Uber and Soul City institute partner to raise awareness and help prevent and mitigate sexual assault in SA.

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Uber today announced a partnership with Soul City Institute, a leading social justice organisation for young women and girls in South Africa.


The partnership is aimed at preventing and mitigating sexual assault against women and girls in the community.

Uber and Soul City will be hosting a series of listening tours across South Africa, together with other experts and advocates in this space, culminating in the launch of a new set of transformative content for Uber employees, driver-partners and riders in South Africa.

According to StatsSA, 21% of women over the age of 18 reported that they have experienced violence, with 6% reporting sexual violence. As frightening as these statistics are, it is believed the numbers are in fact much higher as under-reporting of gender-based violence (GBV) is deeply entrenched in South African culture.

The partnership with Soul City reinforces Uber’s commitment to raise awareness about sexual norms and challenge social norms in order to make a meaningful contribution to prevent it. Our partners – experts in this space – tell us that information, dialogue and transformative programmes that challenge social norms can help prevent this societal issue.

“As engaged members of the communities we serve, working with Soul City Institute to raise awareness and prevent sexual harassment in South Africa is a priority for us. We want to be part of the solution and I am proud that our team, together with Soul City, will continue to develop, collaborate and launch initiatives and programmes to help drive social change in South Africa,” said Alon Lits, Uber General Manager for Sub-Saharan Africa.

“Soul City is very pleased to be working with Uber in South Africa, and we are hoping that our joint efforts will help protect women and girls against GBV and bring the change that we would like to see in our everyday life. This collaboration is not only a foundation to safer transport for everyone, but also a great model for other companies and businesses to follow. We are hoping our work together will reach the 12 000-active driver-partners using the Uber app in South Africa as well as the 969 000 active riders relying on Uber in SA for safe, reliable and affordable rides,” says Lebo Ramafoko, Soul City Institute’s CEO.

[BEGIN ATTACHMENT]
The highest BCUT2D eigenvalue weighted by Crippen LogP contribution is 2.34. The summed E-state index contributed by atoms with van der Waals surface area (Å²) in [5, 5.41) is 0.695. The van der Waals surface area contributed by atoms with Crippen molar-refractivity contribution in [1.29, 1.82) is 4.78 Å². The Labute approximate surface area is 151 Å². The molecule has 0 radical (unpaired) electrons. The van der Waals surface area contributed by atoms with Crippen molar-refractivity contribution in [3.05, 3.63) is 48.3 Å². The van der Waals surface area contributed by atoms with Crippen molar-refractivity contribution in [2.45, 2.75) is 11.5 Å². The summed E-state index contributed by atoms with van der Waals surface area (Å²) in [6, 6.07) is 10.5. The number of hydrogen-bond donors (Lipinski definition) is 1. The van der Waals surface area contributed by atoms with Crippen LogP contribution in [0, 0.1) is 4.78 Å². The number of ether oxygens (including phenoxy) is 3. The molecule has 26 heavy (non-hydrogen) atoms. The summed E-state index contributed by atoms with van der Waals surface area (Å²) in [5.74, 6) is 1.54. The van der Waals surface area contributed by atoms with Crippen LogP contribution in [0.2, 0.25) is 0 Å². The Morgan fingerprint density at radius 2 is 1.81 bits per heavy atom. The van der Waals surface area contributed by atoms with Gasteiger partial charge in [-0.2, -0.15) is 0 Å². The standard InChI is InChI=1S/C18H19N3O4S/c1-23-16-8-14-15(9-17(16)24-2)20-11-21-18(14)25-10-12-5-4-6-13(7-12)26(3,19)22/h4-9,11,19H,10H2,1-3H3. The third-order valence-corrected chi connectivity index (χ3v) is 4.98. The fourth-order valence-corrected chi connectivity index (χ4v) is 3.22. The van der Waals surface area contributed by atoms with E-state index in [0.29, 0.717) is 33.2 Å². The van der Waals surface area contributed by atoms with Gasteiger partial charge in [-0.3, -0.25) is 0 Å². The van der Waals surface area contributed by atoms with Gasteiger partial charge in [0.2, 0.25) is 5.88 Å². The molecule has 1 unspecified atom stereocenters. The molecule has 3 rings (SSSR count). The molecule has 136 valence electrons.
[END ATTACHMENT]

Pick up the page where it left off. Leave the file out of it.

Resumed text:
Uber announced a campaign in the United States to drive awareness and prevention of sexual assault and domestic violence to millions. This campaign includes partnerships and funding through leading global and US organisations like Raliance, NNEDV, NO MORE, Women of Color Network, Inc., Casa de Esperanza, A Call to Men, and The National Coalition of Anti-Violence Programmes. Some of the initiatives that have already been implemented include:

  • Providing important information to drivers and riders – Utilising Uber’s global scope, scale and technology to engage millions of riders and drivers on awareness and prevention.
  • Executive leadership training – Engaged its executive leadership team in sensitivity training facilitated by experts from the National Alliance to End Sexual Violence and NNEDV.
  • Specialised training for customer support agents – Worked with partners to develop and offer world class training to agents that reflects collective wisdom in this space and imparts understanding of this societal issue while building empathy.
  • New internal corporate commitment for employees – Joined the Corporate Alliance to End Partner Violence to develop and adopt updated internal commitments and procedures that appropriately assist employees who might need our help in this global epidemic.

Uber will continue to develop, collaborate and launch initiatives in the coming months in an effort to drive change. Some of these initiatives include facilitating training for permanent staff that are based at Uber’s Greenlight Hubs/offices and education, hosting global listening tours to capture feedback and concerns from local community organisations, continuing to engage on internal speaker series, and volunteerism.

“Our goal has been to listen and learn so that we are better equipped to make changes that matter,” said Tracey Breeden, head of Global Safety Communications at Uber.

“These initiatives would not have been possible without the insight and guidance from our partners and members of our Safety Advisory Board.”

Sources: GTG Interview
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Brent Lindeque is the founder and man in charge at Good Things Guy. Recognised as one of the Mail and Guardian’s Top 200 Young South African’s as well as a Primedia LeadSA Hero, Brent is a change maker, thought leader, radio host, foodie, vlogger, writer and all round good guy.

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